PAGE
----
Parent logs into his/her account, parent creates kid's account, parent states real age (10 years), parent expresses consent, child uses the new account. Is it that complex?
Because then when <insert bad thing> happens on the internet, the service provider gets blamed, even if the parent obviously should have been watching their child.
(Google Apps doesn't work with Google+ yet, but that will surely be fixed)
How do you prove that it's the kids parent thats giving this permission and not a random adult the kid asked to pretend being his parent?
> Why is that parents can't give consent to their young (<13y/o) child using Google account?
Because the parents probably have to provide written proof and it costs Google money to process such non-automated requests. You basically have millions of children below the age of 13. If everybody wanted to sign up their kids, Google would have to hire people to do nothing else than to just process the written or faxed permissions. Its way easier and cheaper to just exclude pre-13s from the service.
In the same way they "know" the kid is 13 because he happened to select that from a pop-up menu somewhere.
That is to say, why should that proof require rigor that doesn't exist in the original html form that got him into this mess in the first place?
So if I fat-finger my birthday when setting up google+ I'm going to have my gmail shut down until I can somehow prove to them I just messed up?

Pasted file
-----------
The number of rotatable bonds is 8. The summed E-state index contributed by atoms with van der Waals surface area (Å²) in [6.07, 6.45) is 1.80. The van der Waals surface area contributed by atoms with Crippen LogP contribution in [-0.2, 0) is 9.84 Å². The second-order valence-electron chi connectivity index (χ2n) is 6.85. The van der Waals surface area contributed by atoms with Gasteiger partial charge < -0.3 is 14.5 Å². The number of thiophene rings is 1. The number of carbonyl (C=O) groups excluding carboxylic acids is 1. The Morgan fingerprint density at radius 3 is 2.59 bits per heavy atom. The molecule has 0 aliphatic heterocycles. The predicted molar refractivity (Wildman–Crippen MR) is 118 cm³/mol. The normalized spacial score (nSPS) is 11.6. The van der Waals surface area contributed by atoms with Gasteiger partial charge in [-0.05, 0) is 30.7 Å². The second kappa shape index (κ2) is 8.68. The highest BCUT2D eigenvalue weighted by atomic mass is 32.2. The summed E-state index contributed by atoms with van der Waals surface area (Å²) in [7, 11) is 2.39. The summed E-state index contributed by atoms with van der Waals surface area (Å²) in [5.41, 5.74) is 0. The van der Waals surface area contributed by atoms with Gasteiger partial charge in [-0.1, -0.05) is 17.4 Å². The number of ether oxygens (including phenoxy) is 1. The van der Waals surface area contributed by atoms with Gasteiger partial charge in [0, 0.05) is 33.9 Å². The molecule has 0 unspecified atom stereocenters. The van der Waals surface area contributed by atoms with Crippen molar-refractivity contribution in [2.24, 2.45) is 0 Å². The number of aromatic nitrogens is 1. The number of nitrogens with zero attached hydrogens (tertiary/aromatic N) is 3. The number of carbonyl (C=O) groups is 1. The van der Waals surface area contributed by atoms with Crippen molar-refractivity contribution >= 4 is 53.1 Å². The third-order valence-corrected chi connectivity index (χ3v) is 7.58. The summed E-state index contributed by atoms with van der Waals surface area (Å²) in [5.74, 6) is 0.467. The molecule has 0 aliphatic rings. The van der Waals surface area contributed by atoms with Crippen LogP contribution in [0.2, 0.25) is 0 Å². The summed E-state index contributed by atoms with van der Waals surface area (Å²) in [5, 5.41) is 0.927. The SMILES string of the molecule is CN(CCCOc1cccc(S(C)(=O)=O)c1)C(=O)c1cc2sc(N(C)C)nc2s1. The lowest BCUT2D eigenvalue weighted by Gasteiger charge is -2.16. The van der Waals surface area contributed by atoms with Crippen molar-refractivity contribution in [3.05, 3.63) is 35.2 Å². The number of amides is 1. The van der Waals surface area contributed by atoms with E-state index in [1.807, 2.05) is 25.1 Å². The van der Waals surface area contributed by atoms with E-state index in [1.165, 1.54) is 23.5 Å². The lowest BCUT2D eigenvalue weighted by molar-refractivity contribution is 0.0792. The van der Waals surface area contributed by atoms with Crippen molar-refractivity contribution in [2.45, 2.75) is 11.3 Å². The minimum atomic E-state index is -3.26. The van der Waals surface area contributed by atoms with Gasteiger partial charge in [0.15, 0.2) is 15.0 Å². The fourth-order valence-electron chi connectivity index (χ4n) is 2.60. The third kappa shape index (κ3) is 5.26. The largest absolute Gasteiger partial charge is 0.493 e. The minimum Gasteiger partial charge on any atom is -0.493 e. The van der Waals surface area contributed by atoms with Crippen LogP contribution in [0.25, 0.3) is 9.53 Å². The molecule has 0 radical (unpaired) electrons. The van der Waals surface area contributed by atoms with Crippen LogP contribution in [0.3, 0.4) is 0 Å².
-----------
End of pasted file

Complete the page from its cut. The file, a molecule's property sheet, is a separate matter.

The only evidence they have he's less than 13 is his honest answer to their question. The only evidence the law holds them to is billing the parents a dollar, or really, just the assertion that they're an adult. Microsoft manages this for their online properties. Why can't Google? Because Google doesn't care to.
They generally get fined.
This is the law.
Managing and auditing a longer chain of responsibility, and setting up the rules for what happens if something in the chain becomes known to have been false, can be a royal pain both technically and legally (particularly when you consider that different countries have widely varying laws regarding who can be responsible for what, what rights there are to start with and what you can sign away, and so forth). The complications can multiply up very quickly once are considering more than one entity (the one that sets up the account and is claiming to be doing so truthfully), and once you allow chains like that you could have a chain of many people who each vouched for each other and each could be fake in some way.